Spanning one hundred feet above a pedestrian alley, this Skybridge completes the vision of a fully interconnected urban campus for Twitter within the two buildings of the historic San Francisco Furniture Mart. The 35-foot-long passageway creates nearly 100,000 square feet of contiguous office space on a single floor. The bridge connects two distinct spaces; on one end is a double-height main dining hall and all-hands space, and on the other are two floors of specialty dining. By connecting these collective amenities, the new Skybridge provides opportunities for employees to intermingle as they move between the two buildings and fosters a greater sense of community within the company.
The volume of the Skybridge is strategically shaped in response to a series of site-driven constraints. Since the ninth floors of the two buildings differ in elevation by nearly 5 feet, a ramp slopes downward to mediate the difference in floor height. Similarly, the roofline stretches upward to connect to a tenth-floor overlook establishing a visual connection between all of the dining spaces. In plan, the bridge tapers as it crosses to the newer building to accommodate slight differences in the column grids between the buildings.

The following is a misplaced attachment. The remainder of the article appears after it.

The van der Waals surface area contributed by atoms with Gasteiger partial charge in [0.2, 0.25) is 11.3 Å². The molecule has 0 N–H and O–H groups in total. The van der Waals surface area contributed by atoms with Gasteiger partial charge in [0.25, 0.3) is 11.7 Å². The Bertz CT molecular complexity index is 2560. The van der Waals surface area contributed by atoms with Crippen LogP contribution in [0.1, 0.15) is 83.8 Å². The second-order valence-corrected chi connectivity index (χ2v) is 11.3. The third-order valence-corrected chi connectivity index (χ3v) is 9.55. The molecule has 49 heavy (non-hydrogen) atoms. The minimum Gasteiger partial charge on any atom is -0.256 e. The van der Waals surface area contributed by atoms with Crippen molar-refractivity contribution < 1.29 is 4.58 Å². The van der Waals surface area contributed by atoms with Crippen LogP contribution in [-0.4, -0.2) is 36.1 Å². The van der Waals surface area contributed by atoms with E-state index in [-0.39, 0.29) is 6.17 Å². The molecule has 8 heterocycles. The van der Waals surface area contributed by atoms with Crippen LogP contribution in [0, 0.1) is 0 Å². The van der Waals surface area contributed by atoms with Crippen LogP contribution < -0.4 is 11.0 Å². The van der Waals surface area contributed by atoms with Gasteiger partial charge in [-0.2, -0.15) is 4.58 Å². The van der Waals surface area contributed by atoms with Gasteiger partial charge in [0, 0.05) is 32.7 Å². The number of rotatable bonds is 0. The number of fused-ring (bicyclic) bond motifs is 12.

On the exterior, standard curtainwall extrusions have been modified to accept layered sheets of frameless glass, resulting in ever-changing patterns of shadow and reflection. On the bridge’s underbelly, silver aluminum panels are shingled in correspondence with the curtainwall to create a textured “third façade” when viewed from below. Together, the shingled faces of the building envelope add a layer of delicacy to the sculptural volume of the bridge. In the daytime, the tiled glass reflects the colors and changing hues of the sky. At dusk, the Skybridge is softly illuminated, glowing as an urban lantern.
Credits: Eckersley O'Callaghan & Ptrs, LLC, Aurora Development, The Fire Consultants, Murphy Burr Curry, WSP USA, Hathaway Dinwiddie Construction Company